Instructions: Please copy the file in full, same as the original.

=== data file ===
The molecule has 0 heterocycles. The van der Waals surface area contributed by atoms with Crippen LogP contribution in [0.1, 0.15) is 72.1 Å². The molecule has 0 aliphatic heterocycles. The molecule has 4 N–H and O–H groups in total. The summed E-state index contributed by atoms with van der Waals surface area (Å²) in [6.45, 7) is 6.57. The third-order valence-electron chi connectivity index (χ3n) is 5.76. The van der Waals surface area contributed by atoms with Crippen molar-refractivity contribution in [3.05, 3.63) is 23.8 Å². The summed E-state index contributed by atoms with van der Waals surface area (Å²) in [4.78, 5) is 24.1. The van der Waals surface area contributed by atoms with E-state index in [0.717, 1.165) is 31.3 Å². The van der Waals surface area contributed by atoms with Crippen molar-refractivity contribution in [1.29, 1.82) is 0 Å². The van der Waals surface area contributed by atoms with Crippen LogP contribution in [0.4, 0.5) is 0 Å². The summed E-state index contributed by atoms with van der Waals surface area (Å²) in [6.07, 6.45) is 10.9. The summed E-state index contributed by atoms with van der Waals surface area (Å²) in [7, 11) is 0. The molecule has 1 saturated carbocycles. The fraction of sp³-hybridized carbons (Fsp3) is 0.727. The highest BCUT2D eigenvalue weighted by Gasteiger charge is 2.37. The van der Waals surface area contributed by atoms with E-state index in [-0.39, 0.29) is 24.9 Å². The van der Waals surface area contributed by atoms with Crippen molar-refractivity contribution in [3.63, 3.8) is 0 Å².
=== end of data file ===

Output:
The molecule has 0 heterocycles. The van der Waals surface area contributed by atoms with Crippen LogP contribution in [0.1, 0.15) is 72.1 Å². The molecule has 0 aliphatic heterocycles. The molecule has 4 N–H and O–H groups in total. The summed E-state index contributed by atoms with van der Waals surface area (Å²) in [6.45, 7) is 6.57. The third-order valence-electron chi connectivity index (χ3n) is 5.76. The van der Waals surface area contributed by atoms with Crippen molar-refractivity contribution in [3.05, 3.63) is 23.8 Å². The summed E-state index contributed by atoms with van der Waals surface area (Å²) in [4.78, 5) is 24.1. The van der Waals surface area contributed by atoms with E-state index in [0.717, 1.165) is 31.3 Å². The van der Waals surface area contributed by atoms with Crippen molar-refractivity contribution in [1.29, 1.82) is 0 Å². The van der Waals surface area contributed by atoms with Crippen LogP contribution in [0.4, 0.5) is 0 Å². The summed E-state index contributed by atoms with van der Waals surface area (Å²) in [6.07, 6.45) is 10.9. The summed E-state index contributed by atoms with van der Waals surface area (Å²) in [7, 11) is 0. The molecule has 1 saturated carbocycles. The fraction of sp³-hybridized carbons (Fsp3) is 0.727. The highest BCUT2D eigenvalue weighted by Gasteiger charge is 2.37. The van der Waals surface area contributed by atoms with E-state index in [-0.39, 0.29) is 24.9 Å². The van der Waals surface area contributed by atoms with Crippen molar-refractivity contribution in [3.63, 3.8) is 0 Å².